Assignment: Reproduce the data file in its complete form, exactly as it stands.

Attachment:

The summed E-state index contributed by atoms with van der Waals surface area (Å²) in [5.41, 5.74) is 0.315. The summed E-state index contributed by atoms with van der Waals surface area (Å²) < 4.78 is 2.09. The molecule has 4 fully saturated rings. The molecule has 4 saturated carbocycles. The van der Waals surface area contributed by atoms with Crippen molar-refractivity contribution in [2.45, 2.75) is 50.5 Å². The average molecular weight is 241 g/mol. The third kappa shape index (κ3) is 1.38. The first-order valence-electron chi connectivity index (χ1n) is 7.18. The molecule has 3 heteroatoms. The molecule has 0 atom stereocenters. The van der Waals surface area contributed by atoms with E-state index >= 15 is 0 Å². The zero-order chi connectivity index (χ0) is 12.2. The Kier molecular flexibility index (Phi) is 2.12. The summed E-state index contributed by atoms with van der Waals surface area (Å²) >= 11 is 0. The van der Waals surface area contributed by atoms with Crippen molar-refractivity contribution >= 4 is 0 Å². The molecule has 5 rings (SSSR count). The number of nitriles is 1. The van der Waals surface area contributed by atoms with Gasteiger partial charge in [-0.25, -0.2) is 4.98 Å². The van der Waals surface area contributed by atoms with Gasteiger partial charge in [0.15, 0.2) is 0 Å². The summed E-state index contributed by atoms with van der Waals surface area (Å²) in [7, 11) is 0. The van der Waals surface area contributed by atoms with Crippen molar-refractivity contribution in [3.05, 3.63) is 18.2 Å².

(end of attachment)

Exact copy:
The summed E-state index contributed by atoms with van der Waals surface area (Å²) in [5.41, 5.74) is 0.315. The summed E-state index contributed by atoms with van der Waals surface area (Å²) < 4.78 is 2.09. The molecule has 4 fully saturated rings. The molecule has 4 saturated carbocycles. The van der Waals surface area contributed by atoms with Crippen molar-refractivity contribution in [2.45, 2.75) is 50.5 Å². The average molecular weight is 241 g/mol. The third kappa shape index (κ3) is 1.38. The first-order valence-electron chi connectivity index (χ1n) is 7.18. The molecule has 3 heteroatoms. The molecule has 0 atom stereocenters. The van der Waals surface area contributed by atoms with E-state index >= 15 is 0 Å². The zero-order chi connectivity index (χ0) is 12.2. The Kier molecular flexibility index (Phi) is 2.12. The summed E-state index contributed by atoms with van der Waals surface area (Å²) >= 11 is 0. The van der Waals surface area contributed by atoms with Crippen molar-refractivity contribution >= 4 is 0 Å². The molecule has 5 rings (SSSR count). The number of nitriles is 1. The van der Waals surface area contributed by atoms with Gasteiger partial charge in [-0.25, -0.2) is 4.98 Å². The van der Waals surface area contributed by atoms with Gasteiger partial charge in [0.15, 0.2) is 0 Å². The summed E-state index contributed by atoms with van der Waals surface area (Å²) in [7, 11) is 0. The van der Waals surface area contributed by atoms with Crippen molar-refractivity contribution in [3.05, 3.63) is 18.2 Å².